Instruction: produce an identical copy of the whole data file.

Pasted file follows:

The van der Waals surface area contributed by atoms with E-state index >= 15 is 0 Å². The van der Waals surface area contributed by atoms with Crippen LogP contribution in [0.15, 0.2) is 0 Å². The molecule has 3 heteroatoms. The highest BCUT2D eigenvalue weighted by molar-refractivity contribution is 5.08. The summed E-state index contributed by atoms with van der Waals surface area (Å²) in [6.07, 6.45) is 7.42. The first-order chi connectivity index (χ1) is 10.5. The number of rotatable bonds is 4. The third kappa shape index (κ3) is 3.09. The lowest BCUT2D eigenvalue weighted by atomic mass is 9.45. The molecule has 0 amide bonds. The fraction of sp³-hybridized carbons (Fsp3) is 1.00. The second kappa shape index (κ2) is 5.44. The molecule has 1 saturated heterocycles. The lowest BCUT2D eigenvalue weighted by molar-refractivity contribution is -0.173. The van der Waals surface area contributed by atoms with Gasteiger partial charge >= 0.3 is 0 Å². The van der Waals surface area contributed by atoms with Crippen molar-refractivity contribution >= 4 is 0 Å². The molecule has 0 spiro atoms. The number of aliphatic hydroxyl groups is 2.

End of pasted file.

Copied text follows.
The van der Waals surface area contributed by atoms with E-state index >= 15 is 0 Å². The van der Waals surface area contributed by atoms with Crippen LogP contribution in [0.15, 0.2) is 0 Å². The molecule has 3 heteroatoms. The highest BCUT2D eigenvalue weighted by molar-refractivity contribution is 5.08. The summed E-state index contributed by atoms with van der Waals surface area (Å²) in [6.07, 6.45) is 7.42. The first-order chi connectivity index (χ1) is 10.5. The number of rotatable bonds is 4. The third kappa shape index (κ3) is 3.09. The lowest BCUT2D eigenvalue weighted by atomic mass is 9.45. The molecule has 0 amide bonds. The fraction of sp³-hybridized carbons (Fsp3) is 1.00. The second kappa shape index (κ2) is 5.44. The molecule has 1 saturated heterocycles. The lowest BCUT2D eigenvalue weighted by molar-refractivity contribution is -0.173. The van der Waals surface area contributed by atoms with Gasteiger partial charge >= 0.3 is 0 Å². The van der Waals surface area contributed by atoms with Crippen molar-refractivity contribution >= 4 is 0 Å². The molecule has 0 spiro atoms. The number of aliphatic hydroxyl groups is 2.